The all new, sell out English National Ballet Giselle doesn't come from a classical
creator of pointe shoe perfection, but from the curious and compulsively
collaborative choreographer Akram Khan.
These are pertinent times for a big dividing wall, and a huge concrete specimen blocks the stage on which English National Ballet reinvent this classic.
Divided by the wall are factory workers eking out a living on one side, and their lavishly dressed landlords on the other, for whom the faded workers are little more than entertainment. Except of course for Albrecht, a Duke in the classical original, of the landlord class but hiding his identity to protect his love for young worker Giselle.
Giselle in the classical canon is a delicate, naive creature, a little nymph-like even before her transition to the world of the dead. But Khan has updated the woman as well as the story, and Tamara Rojo in the first cast plays her as an inexperienced but decisive and characterful young woman.
The whole production vibrates with relevance, without toppling into earnestness. The marks of Khan's low-slung, viciously fast choreography bore into the stage and group set pieces like the workers roiling about a dying Giselle and the dance of the murderous Wilis, ghosts of dead factory workers, are utterly captivating.
Khan allows us, too, something that rarely seeps through the pastoral scenes of a traditional Giselle: brutality. Hilarion's death is a masterclass in tension that needs no props or literality to feel disturbingly and explicitly violent.
Thanks to some sharp attention to plot and a quite spectacular performance from First Soloist Cesar Corrales in the first cast, Hilarion's usually unfortunate character is given a starring role, pulling on the power strings on both sides of the wall. Though it will come as no surprise to those who saw Corrales win the 2016 Emerging Dance award, his gut-punch of a performance won't be forgotten quickly.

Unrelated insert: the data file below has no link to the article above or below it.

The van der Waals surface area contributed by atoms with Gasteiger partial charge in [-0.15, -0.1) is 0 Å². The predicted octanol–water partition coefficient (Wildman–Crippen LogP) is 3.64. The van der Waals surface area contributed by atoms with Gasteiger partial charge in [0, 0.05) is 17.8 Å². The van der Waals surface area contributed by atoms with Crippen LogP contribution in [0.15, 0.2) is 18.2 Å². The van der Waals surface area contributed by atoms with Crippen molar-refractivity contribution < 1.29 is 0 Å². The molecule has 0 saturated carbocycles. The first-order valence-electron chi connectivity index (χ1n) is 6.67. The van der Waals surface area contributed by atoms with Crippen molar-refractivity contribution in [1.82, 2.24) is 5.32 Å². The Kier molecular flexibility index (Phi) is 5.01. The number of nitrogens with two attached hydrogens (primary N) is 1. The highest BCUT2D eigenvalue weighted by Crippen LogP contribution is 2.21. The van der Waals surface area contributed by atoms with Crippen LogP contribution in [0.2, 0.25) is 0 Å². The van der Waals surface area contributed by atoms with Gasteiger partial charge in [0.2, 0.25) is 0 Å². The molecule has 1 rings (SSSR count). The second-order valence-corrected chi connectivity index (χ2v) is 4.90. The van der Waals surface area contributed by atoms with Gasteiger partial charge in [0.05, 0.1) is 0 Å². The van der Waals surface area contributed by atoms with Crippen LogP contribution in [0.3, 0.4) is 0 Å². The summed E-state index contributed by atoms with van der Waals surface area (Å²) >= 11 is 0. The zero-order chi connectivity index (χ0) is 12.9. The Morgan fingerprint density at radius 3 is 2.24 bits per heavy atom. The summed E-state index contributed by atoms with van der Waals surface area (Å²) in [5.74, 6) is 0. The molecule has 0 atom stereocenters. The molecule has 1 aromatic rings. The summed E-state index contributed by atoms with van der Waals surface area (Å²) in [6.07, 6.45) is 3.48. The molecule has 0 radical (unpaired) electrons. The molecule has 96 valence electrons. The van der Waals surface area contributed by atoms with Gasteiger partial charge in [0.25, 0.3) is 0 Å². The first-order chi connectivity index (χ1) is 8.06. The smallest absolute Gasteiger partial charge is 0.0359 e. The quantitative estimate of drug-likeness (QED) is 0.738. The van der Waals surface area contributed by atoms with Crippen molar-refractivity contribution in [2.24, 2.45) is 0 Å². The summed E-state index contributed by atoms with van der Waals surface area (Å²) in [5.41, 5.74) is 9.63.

But another star of the evening didn't even step onto the stage. Vicenzo Lamagna's score, inspired by the Adolphe Adams original and scattered with leitmotifs of the same, was like a collective heartbeat. It pulsed, soared and tore through the ears with everything from strings to industrial sirens and the rush of waves.
Tim Yip, who won an Academy Award for his design in the film Crouching Tiger, Hidden Dragon, is responsible for the striking set and the perfect drama of the landlords surreal costumes. Ruth Little, dramaturg on a number of Khan's projects, must be thanked for a forceful narrative without stray ends.
In this second collaboration with Akram Khan, English National Ballet are shaking up a story that is central to the ballet canon, an unlikely combination with Khan's classical Indian style. Entrenched in Romantic classicism, Giselle is a very balletic tragedy of a girl driven mad by love and lies. But we lose none of the key themes here. Love and betrayal, the worlds of the dead and the living, power misused and madness. And we gain the tint of globalisation, personal costs and corporate gain.
Dust, Khan’s first work with ENB and part of the WWI Centenary remembrance, was a creation of heart-stopping power. Giselle lives up to its promise. We hope to see it again and again.
This performance is not suitable for young children, but perfect for teenagers.
|What||English National Ballet: Giselle, Akram Khan at Sadler’s Wells|
Rosebery Avenue, London, EC1R 4TN | MAP
|Nearest tube||Angel (underground)|
15 Nov 16 – 19 Nov 16, Also at 2pm on the 17th and 2:30pm on the 19th
20 Sep 17 – 23 Sep 17, Matinées Thursday and Saturday
|Price||£12 - £45|
|Website||Click here to book via the Sadler's Wells website|